Feely O'Brien, respondent, v. Asphalt Green, Inc., appellant.
Submitted—March 8, 2021
DECISION & ORDER
In an action to recover damages for personal injuries, the defendant appeals from an order of the Supreme Court, Queens County (Rudolph E. Greco, Jr., J.), dated March 12, 2019. The order denied the defendant's motion for summary judgment dismissing the complaint.
ORDERED that the order is affirmed, with costs.
Viewing the evidence in the light most favorable to the plaintiff as the nonmoving party (see Vega v. Restani Constr. Corp., 18 NY3d 499, 503), we assume that the slippery condition that allegedly caused the plaintiff's fall resulted from brown water that dripped from what the plaintiff described as an overhead pipe, rather than from water splashed from the pool. Thomas O'Connor, the defendant's director of operations, testified at his deposition that the indoor swimming facility had a dehumidification system, which delivered 83–degree air to the pool area year-round. O'Connor testified that water droplets from the pool would rise and mix with dust that had accumulated on top of air ducts, and then the moisture would run down the ductwork and could make its way to the floor.
The Supreme Court properly determined that the defendant cannot obtain summary judgment by relying on the cases in which courts have dismissed personal injury claims arising out of slipping on water around pools based on the reasoning that such water was necessarily incidental to the use of the area (see Dove v Manhattan Plaza Health Club, 113 AD3d 455, 455–456; Rizzo v. Sherwin–Williams Co., 49 AD3d 847, 849; Martinez v. City of New York, 276 A.D.2d 756, 756–757; Valdez v. City of New York, 148 A.D.2d 697, 698; Sciarello v. Coast Holding Co., Inc., 242 App.Div. 802, 802–803, affd 267 N.Y. 585; see also Conroy v. Saratoga Springs Auth., 259 App.Div. 365, affd 284 N.Y. 723). The defendant failed to establish, prima facie, that water accumulation on an indoor pool deck from condensation that had formed and dripped from overhead pipes or ductwork was necessarily incidental to the use of an indoor swimming facility (see generally Grossman v. TCR, 142 AD3d 854, 855; Van Stry v. State of New York, 104 A.D.2d 553, 555).
Further, the defendant failed to make a prima facie showing of entitlement to judgment as a matter of law based upon the doctrine of primary assumption of risk. Under the doctrine of primary assumption of risk, a voluntary participant in a sporting or recreational activity “consents to those commonly appreciated risks [that] are inherent in and arise out of the nature of the sport generally and flow from such participation” (Morgan v. State of New York, 90 N.Y.2d 471, 484; see Custodi v. Town of Amherst, 20 NY3d 83, 88; Kannavos v. Yung–Sam Ski, Ltd., 187 AD3d 730, 730; Ninivaggi v. County of Nassau, 177 AD3d 981, 982, lv granted 35 NY3d 909). “Risks inherent in a sporting activity are those which are known, apparent, natural, or reasonably foreseeable consequences of the participation” (Mamati v City of N.Y. Parks & Recreation, 123 AD3d 671, 672; see Asprou v Hellenic Orthodox Community of Astoria, 185 AD3d 641, 642; see also Custodi v. Town of Amherst, 20 NY3d at 88).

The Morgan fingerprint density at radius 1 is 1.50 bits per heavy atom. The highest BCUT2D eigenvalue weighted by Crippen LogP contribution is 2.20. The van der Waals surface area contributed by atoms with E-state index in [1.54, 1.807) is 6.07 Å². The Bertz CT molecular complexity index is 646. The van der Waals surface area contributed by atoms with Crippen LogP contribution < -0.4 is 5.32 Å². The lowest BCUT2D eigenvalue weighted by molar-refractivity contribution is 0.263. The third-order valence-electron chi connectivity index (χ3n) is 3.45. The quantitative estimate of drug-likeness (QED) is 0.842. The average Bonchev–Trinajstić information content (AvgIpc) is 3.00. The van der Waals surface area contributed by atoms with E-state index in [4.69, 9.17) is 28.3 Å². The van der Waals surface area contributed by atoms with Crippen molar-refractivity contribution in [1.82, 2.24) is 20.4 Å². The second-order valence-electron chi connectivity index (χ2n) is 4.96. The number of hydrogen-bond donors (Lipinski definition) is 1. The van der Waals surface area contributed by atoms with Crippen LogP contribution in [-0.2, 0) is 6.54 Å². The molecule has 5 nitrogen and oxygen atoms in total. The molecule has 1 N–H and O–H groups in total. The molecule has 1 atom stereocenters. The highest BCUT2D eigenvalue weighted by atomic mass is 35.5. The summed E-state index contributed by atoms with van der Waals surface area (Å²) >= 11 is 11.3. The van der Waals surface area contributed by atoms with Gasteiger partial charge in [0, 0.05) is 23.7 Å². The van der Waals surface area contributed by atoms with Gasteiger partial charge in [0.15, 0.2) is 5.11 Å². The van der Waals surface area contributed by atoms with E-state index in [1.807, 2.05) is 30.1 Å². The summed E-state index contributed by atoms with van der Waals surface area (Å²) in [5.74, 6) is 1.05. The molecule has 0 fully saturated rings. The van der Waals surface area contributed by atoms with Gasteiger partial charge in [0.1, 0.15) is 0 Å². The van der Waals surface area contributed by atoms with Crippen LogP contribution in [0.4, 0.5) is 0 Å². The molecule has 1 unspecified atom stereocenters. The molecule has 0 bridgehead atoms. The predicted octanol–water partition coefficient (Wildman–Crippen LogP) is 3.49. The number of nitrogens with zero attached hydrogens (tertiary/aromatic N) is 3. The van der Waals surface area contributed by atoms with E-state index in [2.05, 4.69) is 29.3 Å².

The doctrine applies to inherent risks related to “the construction of the playing [field or] surface and any open and obvious condition on it” and encompasses risks involving less than optimal conditions (Brown v Roosevelt Union Free Sch. Dist., 130 AD3d 852, 853–854; see Bukowski v. Clarkson Univ., 19 NY3d 353, 356; Ninivaggi v. County of Nassau, 177 AD3d at 982). “It is not necessary to the application of assumption of risk that the injured plaintiff have foreseen the exact manner in which his or her injury occurred, so long as he or she is aware of the potential for injury of the mechanism from which the injury results” (Maddox v. City of New York, 66 N.Y.2d 270, 278). “However, participants are not deemed to have assumed risks that are concealed or unreasonably increased over and above the usual dangers that are inherent in the sport” (Asprou v Hellenic Orthodox Community of Astoria, 185 AD3d at 643; see Custodi v. Town of Amherst, 20 NY3d at 88).
Here, the hazardous condition of an indoor pool deck wet from condensation that had formed and dripped was not open and obvious and created a risk beyond that inherent in the sport of swimming in an indoor swimming facility (see Morgan v. State of New York, 90 N.Y.2d at 488; Asprou v Hellenic Orthodox Community of Astoria, 185 AD3d 641; Samuels v. Town Sports Intl., LLC, 174 AD3d 429, 430). Further, “the doctrine of assumption of risk does not exculpate a landowner from liability for ordinary negligence in maintaining a premises” (Sykes v. County of Erie, 94 N.Y.2d 912, 913; see Ninivaggi v. County of Nassau, 177 AD3d at 983).
Accordingly, the Supreme Court properly denied the defendant's motion for summary judgment dismissing the complaint.
HINDS–RADIX, J.P., LASALLE, BARROS and CONNOLLY, JJ., concur.
Clerk of the Court